David Ansen

Ansen on 'Chuck and Larry'

Adam Sandler knows his audience, wants to please his audience … and wants, in his just-one-of-the-guys way, to make them a little bit better than he suspects they are.

Ansen on 'Ratatouille'

It would seem that Pixar's newest animated movie, "Ratatouille," has a few obstacles to overcome. The title isn't in English, and a good percentage of the audience has probably never tasted it, let alone heard of it.

A Werner Herzog Action Movie

Dieter Dengler (Christian Bale), an American Navy pilot in the Vietnam War, is shot down over Laos, captured, tortured and held in a POW camp in the Laotian jungle, where he immediately begins plotting his escape, though no one has flown the coop before.

Ansen on 'Live Free or Die Harder'

The last time we saw John McClane (Bruce Willis) he was ... who can remember?  It's been 12 years since "Die Hard with a Vengeance," and while the first "Die Hard" is now properly thought of as an action-movie classic, nobody's been sitting on the edge of their seats waiting for the return of New York's toughest, most put-upon detective.  Would anyone care that he was back?  The good news is, "Live Free or Die Hard" makes you care.  Of all the overproduced sequels promising mindless summer...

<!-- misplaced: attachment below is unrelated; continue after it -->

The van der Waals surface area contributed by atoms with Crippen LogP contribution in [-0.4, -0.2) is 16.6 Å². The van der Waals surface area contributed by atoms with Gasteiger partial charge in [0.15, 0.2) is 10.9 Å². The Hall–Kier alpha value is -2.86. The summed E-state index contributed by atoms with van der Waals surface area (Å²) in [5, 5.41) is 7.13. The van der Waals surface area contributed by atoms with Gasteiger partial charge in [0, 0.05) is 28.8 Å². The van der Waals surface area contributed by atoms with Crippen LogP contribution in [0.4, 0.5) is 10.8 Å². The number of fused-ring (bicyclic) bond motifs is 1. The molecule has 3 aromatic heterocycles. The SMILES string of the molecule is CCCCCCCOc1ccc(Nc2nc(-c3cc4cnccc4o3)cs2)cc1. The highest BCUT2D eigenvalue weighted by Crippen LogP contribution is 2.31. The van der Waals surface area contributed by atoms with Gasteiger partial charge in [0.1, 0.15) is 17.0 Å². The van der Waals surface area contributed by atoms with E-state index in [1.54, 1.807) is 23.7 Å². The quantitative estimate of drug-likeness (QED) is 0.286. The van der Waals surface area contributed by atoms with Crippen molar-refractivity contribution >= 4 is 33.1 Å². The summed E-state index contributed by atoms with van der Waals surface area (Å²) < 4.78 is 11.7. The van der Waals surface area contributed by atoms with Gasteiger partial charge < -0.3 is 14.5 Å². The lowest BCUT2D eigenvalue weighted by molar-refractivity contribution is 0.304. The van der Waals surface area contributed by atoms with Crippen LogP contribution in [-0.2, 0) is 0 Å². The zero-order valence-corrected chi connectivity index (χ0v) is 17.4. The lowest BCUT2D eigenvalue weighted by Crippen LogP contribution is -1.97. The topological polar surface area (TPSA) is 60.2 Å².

Talk Transcript: Sean Smith on Angelina Jolie

Like old-time Hollywood movie stars, Angelina Jolie has always seemed larger than life. Not one to disappear into a role, she makes the character fit her fiercely glamorous persona. "A Mighty Heart" changes all that.

David Ansen Reviews 'Sicko'